The Kremlin late March 8 seemed faced with some distinctly unappetizing policy alternatives on two fronts hundreds of miles apart: neighboring Poland, and an airport runway in the Afghan capital of Kabul.
In the best of all possible Soviet worlds, the Polish communist leadership would yet sort out its own troubles, while the Soviet-installed rulers of Afghanistan would win a measure of international recognition by deftly defusing the March 2 hijacking of a Pakistani airliner to Kabul.
But at this writing -- on the evening of March 8, Moscow time -- news from both crisis points must have seemed to Soviet leaders at least unencouraging.
The Kabul hijack, although of lesser magnitude than the continuing Polish crisis, is one of the longest hijacks on record and has already claimed the life of a Pakistani diplomat aboard the pirated airliner. Washington was pressing the Soviets, who invaded Afghanistan in December 1979 and established a regime of their own liking in Kabul, to resolve the crisis.
[Reuters cited a Soviet news dispatch that the hijacked plane had left for an unknown destination.]
In Poland, an apparent crackdown on prominent political dissidents March 5 and 6 seemed to be just what the Kremlin ordered. The move followed a Soviet-Polish summit in Moscow March 4 and had been all but telegraphed by persistent attacks on the dissidents carried in the official Soviet news media.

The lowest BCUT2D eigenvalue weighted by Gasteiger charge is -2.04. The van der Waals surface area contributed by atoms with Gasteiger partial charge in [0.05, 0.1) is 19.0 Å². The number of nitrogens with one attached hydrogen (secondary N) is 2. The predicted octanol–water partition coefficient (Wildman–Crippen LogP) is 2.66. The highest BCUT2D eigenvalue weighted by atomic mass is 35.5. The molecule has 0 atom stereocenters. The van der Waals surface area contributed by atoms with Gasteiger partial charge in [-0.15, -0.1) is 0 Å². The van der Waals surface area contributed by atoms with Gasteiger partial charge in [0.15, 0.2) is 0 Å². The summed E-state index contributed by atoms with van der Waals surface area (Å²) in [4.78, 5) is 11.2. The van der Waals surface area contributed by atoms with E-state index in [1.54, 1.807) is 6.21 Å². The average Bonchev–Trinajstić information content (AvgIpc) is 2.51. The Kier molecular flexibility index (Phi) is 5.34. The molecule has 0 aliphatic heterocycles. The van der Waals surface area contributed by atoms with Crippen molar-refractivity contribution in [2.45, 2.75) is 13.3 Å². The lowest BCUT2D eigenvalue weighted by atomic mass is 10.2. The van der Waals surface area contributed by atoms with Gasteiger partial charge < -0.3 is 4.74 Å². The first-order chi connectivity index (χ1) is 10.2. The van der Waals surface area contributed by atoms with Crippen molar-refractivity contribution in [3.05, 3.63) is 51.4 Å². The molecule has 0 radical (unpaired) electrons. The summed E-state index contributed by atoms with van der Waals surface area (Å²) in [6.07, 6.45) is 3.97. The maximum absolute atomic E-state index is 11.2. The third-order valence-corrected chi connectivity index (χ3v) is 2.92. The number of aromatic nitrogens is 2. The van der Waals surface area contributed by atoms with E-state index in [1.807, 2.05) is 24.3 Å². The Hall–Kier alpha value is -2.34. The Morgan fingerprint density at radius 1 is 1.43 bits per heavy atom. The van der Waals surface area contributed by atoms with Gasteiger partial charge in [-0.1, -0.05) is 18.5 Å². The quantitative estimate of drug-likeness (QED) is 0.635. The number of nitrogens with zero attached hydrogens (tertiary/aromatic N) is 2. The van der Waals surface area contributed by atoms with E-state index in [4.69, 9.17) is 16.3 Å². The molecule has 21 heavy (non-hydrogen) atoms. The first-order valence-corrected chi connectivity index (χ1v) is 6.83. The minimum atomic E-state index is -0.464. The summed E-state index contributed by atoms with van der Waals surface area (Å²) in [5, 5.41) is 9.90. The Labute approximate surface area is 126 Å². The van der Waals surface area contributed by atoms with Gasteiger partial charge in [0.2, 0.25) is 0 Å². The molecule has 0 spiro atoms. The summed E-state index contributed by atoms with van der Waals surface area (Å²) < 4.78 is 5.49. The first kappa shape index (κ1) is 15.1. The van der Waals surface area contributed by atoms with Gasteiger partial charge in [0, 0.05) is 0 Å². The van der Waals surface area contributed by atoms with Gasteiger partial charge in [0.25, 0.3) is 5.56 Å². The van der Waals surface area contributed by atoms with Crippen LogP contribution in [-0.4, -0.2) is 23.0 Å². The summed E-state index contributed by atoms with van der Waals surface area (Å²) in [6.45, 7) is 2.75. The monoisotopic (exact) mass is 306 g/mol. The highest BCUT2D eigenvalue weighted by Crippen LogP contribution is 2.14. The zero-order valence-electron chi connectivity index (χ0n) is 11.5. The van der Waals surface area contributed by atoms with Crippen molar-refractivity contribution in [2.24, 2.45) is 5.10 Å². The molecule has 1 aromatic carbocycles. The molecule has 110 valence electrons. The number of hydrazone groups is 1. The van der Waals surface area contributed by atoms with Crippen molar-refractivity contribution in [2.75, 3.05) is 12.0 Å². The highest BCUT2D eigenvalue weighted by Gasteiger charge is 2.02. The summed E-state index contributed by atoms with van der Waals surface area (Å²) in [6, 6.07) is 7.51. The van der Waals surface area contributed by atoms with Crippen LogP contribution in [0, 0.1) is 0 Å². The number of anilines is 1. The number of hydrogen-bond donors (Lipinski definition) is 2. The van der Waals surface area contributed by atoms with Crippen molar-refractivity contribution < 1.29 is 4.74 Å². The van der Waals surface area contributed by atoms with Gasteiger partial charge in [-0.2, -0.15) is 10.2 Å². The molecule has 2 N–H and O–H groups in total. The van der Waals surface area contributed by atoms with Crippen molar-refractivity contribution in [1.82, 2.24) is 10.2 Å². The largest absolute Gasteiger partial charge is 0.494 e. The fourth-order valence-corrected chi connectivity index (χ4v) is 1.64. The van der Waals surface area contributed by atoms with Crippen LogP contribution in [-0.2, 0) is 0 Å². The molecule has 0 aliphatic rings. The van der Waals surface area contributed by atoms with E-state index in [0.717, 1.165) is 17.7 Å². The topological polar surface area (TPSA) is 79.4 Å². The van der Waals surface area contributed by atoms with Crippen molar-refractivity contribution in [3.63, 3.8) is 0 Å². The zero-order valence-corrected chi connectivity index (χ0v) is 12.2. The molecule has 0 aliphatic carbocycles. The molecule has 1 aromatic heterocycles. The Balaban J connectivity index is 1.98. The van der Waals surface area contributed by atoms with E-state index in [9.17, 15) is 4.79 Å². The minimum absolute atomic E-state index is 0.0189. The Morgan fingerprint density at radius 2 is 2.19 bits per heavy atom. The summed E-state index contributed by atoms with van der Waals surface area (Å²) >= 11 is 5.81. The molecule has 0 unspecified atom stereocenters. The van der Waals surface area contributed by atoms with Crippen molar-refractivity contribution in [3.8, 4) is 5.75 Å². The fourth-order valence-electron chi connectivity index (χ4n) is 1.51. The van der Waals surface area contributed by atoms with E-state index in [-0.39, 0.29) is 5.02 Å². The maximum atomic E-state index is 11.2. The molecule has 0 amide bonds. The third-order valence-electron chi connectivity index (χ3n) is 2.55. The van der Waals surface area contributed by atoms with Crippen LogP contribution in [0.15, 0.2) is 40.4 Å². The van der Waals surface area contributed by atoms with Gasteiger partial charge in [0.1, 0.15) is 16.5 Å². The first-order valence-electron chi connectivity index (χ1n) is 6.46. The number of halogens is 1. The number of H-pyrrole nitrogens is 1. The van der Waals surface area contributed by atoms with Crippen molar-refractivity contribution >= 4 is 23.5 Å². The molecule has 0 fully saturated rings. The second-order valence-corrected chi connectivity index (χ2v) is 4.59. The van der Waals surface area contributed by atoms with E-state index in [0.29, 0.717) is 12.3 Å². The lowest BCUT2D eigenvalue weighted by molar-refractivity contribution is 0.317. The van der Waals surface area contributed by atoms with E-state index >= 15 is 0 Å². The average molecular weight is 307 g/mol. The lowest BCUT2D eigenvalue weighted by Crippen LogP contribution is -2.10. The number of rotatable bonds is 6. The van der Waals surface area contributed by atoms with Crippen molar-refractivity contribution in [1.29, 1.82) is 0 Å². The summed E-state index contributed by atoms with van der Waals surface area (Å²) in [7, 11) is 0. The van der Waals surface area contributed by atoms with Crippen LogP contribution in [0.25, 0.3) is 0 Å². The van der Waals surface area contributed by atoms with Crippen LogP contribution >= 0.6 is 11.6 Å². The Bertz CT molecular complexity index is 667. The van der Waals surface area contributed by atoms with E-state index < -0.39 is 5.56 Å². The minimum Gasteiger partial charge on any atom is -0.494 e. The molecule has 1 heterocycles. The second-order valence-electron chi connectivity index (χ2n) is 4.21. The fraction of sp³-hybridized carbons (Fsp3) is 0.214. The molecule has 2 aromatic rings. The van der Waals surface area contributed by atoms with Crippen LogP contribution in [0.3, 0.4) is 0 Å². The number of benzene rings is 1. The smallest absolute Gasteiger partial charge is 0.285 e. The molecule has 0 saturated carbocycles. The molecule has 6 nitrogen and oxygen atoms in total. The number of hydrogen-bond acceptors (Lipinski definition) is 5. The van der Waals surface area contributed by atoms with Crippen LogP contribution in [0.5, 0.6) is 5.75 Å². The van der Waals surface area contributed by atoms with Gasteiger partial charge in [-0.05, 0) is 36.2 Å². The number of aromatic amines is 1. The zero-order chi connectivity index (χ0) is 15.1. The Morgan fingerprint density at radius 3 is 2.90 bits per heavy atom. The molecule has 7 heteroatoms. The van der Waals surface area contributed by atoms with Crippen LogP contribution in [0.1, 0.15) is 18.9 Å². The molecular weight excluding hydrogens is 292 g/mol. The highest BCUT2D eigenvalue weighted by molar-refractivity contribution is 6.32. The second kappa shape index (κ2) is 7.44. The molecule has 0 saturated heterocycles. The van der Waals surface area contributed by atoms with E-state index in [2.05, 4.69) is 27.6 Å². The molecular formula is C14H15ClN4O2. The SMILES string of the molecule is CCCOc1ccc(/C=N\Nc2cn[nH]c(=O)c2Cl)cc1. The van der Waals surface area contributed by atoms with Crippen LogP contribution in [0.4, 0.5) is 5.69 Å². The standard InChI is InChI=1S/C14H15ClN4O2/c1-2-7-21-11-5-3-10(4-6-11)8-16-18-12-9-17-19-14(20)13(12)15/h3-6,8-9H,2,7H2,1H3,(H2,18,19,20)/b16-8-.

But although Poland's labor union leadership March 8 still seemed to prefer negotiation over confrontation with the Warsaw government on the dissident issue , there was no indication that eventual talks would necessarily yield compromise. Meanwhile, local union leaders planned a "warning strike" for March 10 in the Polish industrial city of Lodz, potentially threatening a cooling-off period sought by the government.
In both Kabul and Warsaw, the Kremlin appeared to face increasingly difficult choices.
Conceivably, Moscow could try to intervene directly in the hijack crisis in graphic refutation of Reagan administration charges that the Soviets have been abetting "international terrorism" -- allegations hotly denied by the Moscow media.
But superpowerdom is central to the Soviet self-image. What if such intervention were to backfire, leading to further bloodshed? Comparisons would inevitably be drawn with the Israelis' rescue raid at Entebbe, Uganda; the West Germans' successful assault on a hijacked jet in Mogadishu, Somalia; and -- perhaps worse from the Soviet point of view -- with Egyptian President Anwar Sadat's bungled raid on a hijacked plane in Cyprus.
Moreover, there appeared excellent foreign policy reasons for the Soviet Union to avoid open intervention in the hijack orderal.
The Soviets have long sought to play down their military presence in Afghanistan and their role in running that country, looking instead for international recognition for the regime they installed there.
But in the event of a fresh erosion of Communist Party power in Poland, a subject on which renewed Soviet concern was expressed March 8, the Kremlin seems reluctantly ready to escalate its direct involvement in the Polish crisis.
With Warsaw Pact troops still reported poised on Poland's frontiers, Moscow has been reaffirming the doctrine used to justify military intervention in Czechoslovakia in 1968 -- that a threat to "socialism" in any East-block state threatens the entire bloc.